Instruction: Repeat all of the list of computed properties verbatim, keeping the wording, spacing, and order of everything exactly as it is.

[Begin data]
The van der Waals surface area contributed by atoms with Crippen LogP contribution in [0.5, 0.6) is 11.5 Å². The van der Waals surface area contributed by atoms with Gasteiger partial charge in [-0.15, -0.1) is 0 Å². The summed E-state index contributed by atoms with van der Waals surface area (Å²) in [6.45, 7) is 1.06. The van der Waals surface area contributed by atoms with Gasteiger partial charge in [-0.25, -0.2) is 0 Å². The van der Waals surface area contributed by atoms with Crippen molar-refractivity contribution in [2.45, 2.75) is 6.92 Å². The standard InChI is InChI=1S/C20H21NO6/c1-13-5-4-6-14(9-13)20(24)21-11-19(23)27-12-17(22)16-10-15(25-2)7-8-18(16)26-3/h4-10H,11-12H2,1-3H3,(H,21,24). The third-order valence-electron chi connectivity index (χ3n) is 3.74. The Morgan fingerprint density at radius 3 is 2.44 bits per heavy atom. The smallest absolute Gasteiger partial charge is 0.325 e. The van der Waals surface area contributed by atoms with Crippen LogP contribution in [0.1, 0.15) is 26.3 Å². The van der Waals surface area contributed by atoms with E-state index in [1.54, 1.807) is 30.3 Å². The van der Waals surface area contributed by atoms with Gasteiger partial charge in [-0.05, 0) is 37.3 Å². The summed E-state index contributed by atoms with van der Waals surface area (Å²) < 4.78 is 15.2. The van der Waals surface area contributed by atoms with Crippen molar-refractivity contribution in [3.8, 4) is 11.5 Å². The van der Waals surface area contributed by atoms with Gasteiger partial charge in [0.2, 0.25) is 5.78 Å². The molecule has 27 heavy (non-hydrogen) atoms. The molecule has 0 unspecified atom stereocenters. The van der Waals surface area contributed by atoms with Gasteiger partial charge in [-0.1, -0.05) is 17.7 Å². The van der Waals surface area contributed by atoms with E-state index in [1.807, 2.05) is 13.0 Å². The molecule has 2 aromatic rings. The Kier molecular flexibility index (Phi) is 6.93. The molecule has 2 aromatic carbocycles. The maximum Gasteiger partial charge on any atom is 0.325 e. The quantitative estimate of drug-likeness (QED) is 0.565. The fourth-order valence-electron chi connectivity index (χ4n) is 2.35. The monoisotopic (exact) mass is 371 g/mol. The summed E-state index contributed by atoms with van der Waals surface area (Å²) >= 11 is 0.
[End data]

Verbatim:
The van der Waals surface area contributed by atoms with Crippen LogP contribution in [0.5, 0.6) is 11.5 Å². The van der Waals surface area contributed by atoms with Gasteiger partial charge in [-0.15, -0.1) is 0 Å². The summed E-state index contributed by atoms with van der Waals surface area (Å²) in [6.45, 7) is 1.06. The van der Waals surface area contributed by atoms with Gasteiger partial charge in [-0.25, -0.2) is 0 Å². The van der Waals surface area contributed by atoms with Crippen molar-refractivity contribution in [2.45, 2.75) is 6.92 Å². The standard InChI is InChI=1S/C20H21NO6/c1-13-5-4-6-14(9-13)20(24)21-11-19(23)27-12-17(22)16-10-15(25-2)7-8-18(16)26-3/h4-10H,11-12H2,1-3H3,(H,21,24). The third-order valence-electron chi connectivity index (χ3n) is 3.74. The Morgan fingerprint density at radius 3 is 2.44 bits per heavy atom. The smallest absolute Gasteiger partial charge is 0.325 e. The van der Waals surface area contributed by atoms with Crippen LogP contribution in [0.1, 0.15) is 26.3 Å². The van der Waals surface area contributed by atoms with E-state index in [1.54, 1.807) is 30.3 Å². The van der Waals surface area contributed by atoms with Gasteiger partial charge in [-0.05, 0) is 37.3 Å². The summed E-state index contributed by atoms with van der Waals surface area (Å²) < 4.78 is 15.2. The van der Waals surface area contributed by atoms with Crippen molar-refractivity contribution in [3.8, 4) is 11.5 Å². The van der Waals surface area contributed by atoms with Gasteiger partial charge in [0.2, 0.25) is 5.78 Å². The molecule has 27 heavy (non-hydrogen) atoms. The molecule has 0 unspecified atom stereocenters. The van der Waals surface area contributed by atoms with Gasteiger partial charge in [-0.1, -0.05) is 17.7 Å². The van der Waals surface area contributed by atoms with E-state index in [1.807, 2.05) is 13.0 Å². The molecule has 2 aromatic rings. The Kier molecular flexibility index (Phi) is 6.93. The molecule has 2 aromatic carbocycles. The maximum Gasteiger partial charge on any atom is 0.325 e. The quantitative estimate of drug-likeness (QED) is 0.565. The fourth-order valence-electron chi connectivity index (χ4n) is 2.35. The monoisotopic (exact) mass is 371 g/mol. The summed E-state index contributed by atoms with van der Waals surface area (Å²) >= 11 is 0.